Weekly Roundup: A Review of Blockchain Tech Outside of Cryptocurrency
In this week’s edition, we skip our usual price movement commentary to remind you of all the other uses that the blockchain has outside of acting as the motor for all cryptocurrencies. Even in the wake of the waning ICO boom, serious engagement of blockchain tech is underway in many industries outside those involving finance, and several governments around the world are already using it as a secured storage mechanism for sensitive, personal data, providing a newfound level of incorruptibility that had been sorely lacking in systems of the past and perhaps even humanity itself.
Bitcoin Still Very Much Alive
Over the past few years, it has become darn apparent that bitcoin is not going away. Rumors of its death are always greatly exaggerated (it has now been declared “dead” by varying media sources over 275 times), and there still stands a real chance that the whole “blockchain revolution” might just be a fad, waiting to be played out. Bitcoin’s unalterable perception as being used for illicit activities, theft, heists, and cons of some very creative nature has rendered it unpalatable among businessmen and traders who consider themselves to be professional or upstanding, yet the blockchain technology behind bitcoin remains foolproof and unhacked. Today, bitcoin enjoys an almost-$140 billion-dollar market capitalization, making it bigger than the clear majority of all companies listed on the NASDAQ stock index.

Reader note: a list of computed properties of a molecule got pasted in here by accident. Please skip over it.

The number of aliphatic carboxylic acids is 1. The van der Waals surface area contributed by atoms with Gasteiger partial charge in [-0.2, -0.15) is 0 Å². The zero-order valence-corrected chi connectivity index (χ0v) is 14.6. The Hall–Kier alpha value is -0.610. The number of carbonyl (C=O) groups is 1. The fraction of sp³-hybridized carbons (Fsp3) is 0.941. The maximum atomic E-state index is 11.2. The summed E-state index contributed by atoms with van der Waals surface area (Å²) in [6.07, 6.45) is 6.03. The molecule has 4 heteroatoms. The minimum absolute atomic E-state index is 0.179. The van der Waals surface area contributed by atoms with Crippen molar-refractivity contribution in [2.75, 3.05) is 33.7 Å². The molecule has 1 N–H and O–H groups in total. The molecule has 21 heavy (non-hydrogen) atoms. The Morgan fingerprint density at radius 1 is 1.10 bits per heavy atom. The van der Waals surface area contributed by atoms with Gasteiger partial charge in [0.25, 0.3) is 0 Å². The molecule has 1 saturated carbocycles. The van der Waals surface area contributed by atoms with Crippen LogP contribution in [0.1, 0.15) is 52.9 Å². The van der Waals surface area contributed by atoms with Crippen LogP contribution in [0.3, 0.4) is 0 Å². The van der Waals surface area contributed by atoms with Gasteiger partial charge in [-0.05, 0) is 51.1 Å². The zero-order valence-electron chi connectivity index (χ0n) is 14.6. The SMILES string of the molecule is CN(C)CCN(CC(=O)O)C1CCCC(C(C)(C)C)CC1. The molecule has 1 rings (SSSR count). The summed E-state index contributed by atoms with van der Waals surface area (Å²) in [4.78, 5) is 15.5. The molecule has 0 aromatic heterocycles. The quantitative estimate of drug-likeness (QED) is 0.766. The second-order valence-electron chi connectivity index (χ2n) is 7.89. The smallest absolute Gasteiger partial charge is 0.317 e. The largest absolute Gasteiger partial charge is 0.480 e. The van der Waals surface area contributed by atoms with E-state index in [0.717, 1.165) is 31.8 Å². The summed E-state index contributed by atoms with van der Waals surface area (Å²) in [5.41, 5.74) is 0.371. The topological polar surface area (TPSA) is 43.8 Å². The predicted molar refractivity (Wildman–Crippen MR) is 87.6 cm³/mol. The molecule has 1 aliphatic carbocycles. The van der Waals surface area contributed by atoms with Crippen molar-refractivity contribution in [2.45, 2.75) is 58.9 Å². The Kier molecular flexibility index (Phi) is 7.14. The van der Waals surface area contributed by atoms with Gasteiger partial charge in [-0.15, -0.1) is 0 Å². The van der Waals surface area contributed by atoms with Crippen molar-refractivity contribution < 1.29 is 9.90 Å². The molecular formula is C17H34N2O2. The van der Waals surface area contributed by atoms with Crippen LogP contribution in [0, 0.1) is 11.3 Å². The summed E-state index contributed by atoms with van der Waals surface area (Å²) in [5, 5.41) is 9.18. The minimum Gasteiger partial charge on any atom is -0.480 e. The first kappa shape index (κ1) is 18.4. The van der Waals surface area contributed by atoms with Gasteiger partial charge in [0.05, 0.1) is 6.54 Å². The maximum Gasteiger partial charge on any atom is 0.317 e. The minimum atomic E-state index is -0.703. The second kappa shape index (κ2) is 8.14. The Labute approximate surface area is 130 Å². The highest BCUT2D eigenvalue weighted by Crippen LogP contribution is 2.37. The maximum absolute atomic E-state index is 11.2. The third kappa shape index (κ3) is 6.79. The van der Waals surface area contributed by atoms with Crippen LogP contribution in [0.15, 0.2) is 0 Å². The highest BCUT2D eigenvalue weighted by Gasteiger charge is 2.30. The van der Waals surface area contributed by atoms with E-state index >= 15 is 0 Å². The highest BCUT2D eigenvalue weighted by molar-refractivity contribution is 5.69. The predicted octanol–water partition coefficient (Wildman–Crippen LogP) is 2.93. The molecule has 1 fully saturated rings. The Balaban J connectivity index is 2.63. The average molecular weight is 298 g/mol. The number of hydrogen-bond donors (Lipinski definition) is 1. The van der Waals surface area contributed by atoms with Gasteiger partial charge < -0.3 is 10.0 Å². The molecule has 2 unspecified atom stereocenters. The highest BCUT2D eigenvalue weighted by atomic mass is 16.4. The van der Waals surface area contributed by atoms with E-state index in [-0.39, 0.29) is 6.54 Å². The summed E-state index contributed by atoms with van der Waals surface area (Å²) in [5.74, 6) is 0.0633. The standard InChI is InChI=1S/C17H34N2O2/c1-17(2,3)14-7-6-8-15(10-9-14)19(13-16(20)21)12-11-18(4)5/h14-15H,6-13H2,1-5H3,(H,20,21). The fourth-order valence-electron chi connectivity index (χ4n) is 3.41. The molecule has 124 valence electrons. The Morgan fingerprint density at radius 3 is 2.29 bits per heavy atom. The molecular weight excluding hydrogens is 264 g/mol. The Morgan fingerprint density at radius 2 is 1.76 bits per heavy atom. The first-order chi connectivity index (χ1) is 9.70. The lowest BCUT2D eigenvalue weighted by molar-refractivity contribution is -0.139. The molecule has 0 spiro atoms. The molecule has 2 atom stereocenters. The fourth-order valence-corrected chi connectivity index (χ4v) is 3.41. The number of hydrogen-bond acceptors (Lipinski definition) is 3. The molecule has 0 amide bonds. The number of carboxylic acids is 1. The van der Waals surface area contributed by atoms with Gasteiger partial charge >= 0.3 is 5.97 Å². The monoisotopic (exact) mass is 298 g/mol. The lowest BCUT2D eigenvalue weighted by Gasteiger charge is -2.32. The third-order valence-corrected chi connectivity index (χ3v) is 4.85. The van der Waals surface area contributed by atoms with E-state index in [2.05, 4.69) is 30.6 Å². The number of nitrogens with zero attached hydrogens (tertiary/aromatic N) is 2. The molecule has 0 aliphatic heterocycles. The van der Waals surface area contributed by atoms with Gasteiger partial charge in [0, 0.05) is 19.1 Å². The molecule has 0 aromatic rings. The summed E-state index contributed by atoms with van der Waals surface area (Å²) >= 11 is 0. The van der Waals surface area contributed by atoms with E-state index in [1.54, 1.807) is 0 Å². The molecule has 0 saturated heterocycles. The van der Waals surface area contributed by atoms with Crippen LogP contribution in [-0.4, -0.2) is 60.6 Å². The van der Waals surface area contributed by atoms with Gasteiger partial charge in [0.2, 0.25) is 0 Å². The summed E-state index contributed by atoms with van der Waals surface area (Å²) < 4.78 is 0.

So, in the face of its wild-west reputation and intimidating complexity, how does bitcoin continue to succeed and grow in popularity? The answer lies in the engine under its hood: the blockchain. As a reader of this site, you are likely to be already familiar with the idea of decentralized networks and public ledgers, mining, and the reward system for adding new blocks to the chain. This original idea by Satoshi Nakamoto has proven itself to be so tamper-resistant, that miners collectively pour millions of dollars into their bitcoin mining rigs annually, with the daily amount of electricity used to mine bitcoin surpassing that used by many small countries.
The Blockchain Outside Bitcoin
The decentralized nature of bitcoin, fueled by blockchain technology, is now starting to appeal to large corporations, governments and other entities looking for a more efficient and secure way to perform transactions and maintain records or databases. In short, Satoshi managed to create not just the first viable digital currency, but a radical, innovative approach to solving problems inherent in conventional methods of recordkeeping, as well. Let’s take some time to review just a few of the areas in which the blockchain is currently being employed (outside of bitcoin, or other cryptocurrencies for that matter).
I. Centralized Finances